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Am Fam Physician. 2023;108(3):311-312

This clinical content conforms to AAFP criteria for CME.

Author disclosure: No relevant financial relationships.

Clinical Question

In a health care setting, is it possible to identify adolescents and adults who are at risk for suicidal ideation or behavior?

Evidence Summary

Rates of suicide have been increasing in the United States the past decade, especially among Black and Hispanic youths.1 Encounters with the health system are common before suicide, and simple screening tools may help primary care and emergency physicians identify adolescents and adults at increased risk for suicide who need further evaluation.2

The Columbia-Suicide Severity Rating Scale was developed and validated for use by members of the public and clinicians to help identify people at increased risk for suicide.3 It has been well validated in community and emergency department settings but has not been evaluated in the primary care setting. It comprises two initial questions and three to four follow-up questions and is available at

A three-item risk score was developed in a population of 6,933 patients, 11 years and older, presenting to an emergency department in England with self-harm or attempted suicide, with a goal of predicting repeated self-harm in the next six months.4 The items included questions about current or previous psychiatric treatment, history of self-harm, and whether benzodiazepines were used in the current attempt. It was validated in an additional 2,153 patients. The patients who answered no to all three items had a 2.6% risk of repeated self-harm, whereas those with one or more positive responses had a 22% risk.

The Ask Suicide-Screening Questions (ASQ) tool was initially developed in 521 patients in the emergency department, 10 to 21 years of age, using elevated risk in the proprietary 15-item Suicide Ideation Questionnaire (SIQ) as the reference standard.5 Based on a multivariate analysis, the authors identified four questions independently associated with an increased risk for suicide (Table 168).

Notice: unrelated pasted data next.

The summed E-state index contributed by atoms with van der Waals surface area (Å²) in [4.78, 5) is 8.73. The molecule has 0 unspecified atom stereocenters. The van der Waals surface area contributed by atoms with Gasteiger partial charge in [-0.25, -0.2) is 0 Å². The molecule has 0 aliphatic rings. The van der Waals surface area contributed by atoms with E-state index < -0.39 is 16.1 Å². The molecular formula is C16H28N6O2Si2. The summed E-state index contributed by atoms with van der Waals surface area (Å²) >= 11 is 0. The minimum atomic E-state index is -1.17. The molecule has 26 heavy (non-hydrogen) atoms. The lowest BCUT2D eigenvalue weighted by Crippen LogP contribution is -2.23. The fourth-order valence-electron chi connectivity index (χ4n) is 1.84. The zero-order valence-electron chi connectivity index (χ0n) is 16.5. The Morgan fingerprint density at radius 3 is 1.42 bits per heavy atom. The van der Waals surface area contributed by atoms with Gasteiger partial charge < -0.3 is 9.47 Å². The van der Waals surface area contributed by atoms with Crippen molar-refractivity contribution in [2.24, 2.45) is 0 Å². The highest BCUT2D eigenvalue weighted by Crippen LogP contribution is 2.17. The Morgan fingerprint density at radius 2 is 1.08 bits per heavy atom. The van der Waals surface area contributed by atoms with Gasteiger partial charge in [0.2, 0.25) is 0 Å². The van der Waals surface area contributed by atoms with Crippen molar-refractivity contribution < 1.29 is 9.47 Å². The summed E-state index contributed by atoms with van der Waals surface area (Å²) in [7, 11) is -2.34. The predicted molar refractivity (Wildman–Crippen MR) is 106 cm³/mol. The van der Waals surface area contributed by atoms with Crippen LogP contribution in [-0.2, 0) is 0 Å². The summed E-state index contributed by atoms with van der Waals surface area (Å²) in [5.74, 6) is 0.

1. In the past few weeks, have you wished you were dead?Yes or No
2. In the past few weeks, have you felt that you or your family would be better off if you were dead?Yes or No
3. In the past week, have you been having thoughts about killing yourself?Yes or No
4. Have you ever tried to kill yourself?Yes or No
If yes to any of the above questions, ask the following:
Are you having thoughts of killing yourself right now?* Yes or No

The ASQ tool was prospectively validated in 2,740 adolescents, 12 to 17 years of age, presenting to a network of 14 U.S. pediatric emergency departments and one Indian Health Service site.6 This study is notable because participants were followed prospectively, and the primary outcome was a suicide attempt in the next three months. The score had excellent sensitivity (95.1%) and moderate specificity (58.8%); positive and negative likelihood ratios were 2.3 and 0.08, respectively. In the study population, 12.7% of patients with a positive screen attempted suicide in the next three months compared with only 0.5% with a negative screen, with an overall prevalence of 5.9% for a suicide attempt.

The ASQ tool was also validated in 515 outpatients, 10 to 21 years of age, including 180 patients in primary care clinics, and it was compared with the SIQ. In this group, 24 patients had a positive SIQ. The tool was 100% sensitive and 91.2% specific, and it had a positive predictive value of 36% and a negative predictive value of 100%.7

The ASQ tool was prospectively validated in a population of 727 hospitalized adult medical and surgical patients using the Adult SIQ as the reference standard. In this population, 4.8% were classified by the reference standard as being at risk for suicide, and the ASQ was 100% sensitive and 89% specific. However, this population is not typical of primary care outpatients.8

The ASQ is an appropriate screening tool for people of all ages but has been best validated in patients 10 to 21 years of age. The National Institute of Mental Health has a website that offers toolkits for different settings and ages. It is available at

Applying the Evidence

A 14-year-old male is brought by his parents to your primary care clinic for evaluation of contusions after an altercation at school, where he reports being bullied. You administer the ASQ tool, and he answers in the affirmative to the first and third items and the follow-up question. You arrange for an immediate mental health evaluation and initiate suicide precautions.

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This guide is one in a series that offers evidence-based tools to assist family physicians in improving their decision-making at the point of care.

This series is coordinated by Mark H. Ebell, MD, MS, deputy editor for evidence-based medicine.

A collection of Point-of-Care Guides published in AFP is available at

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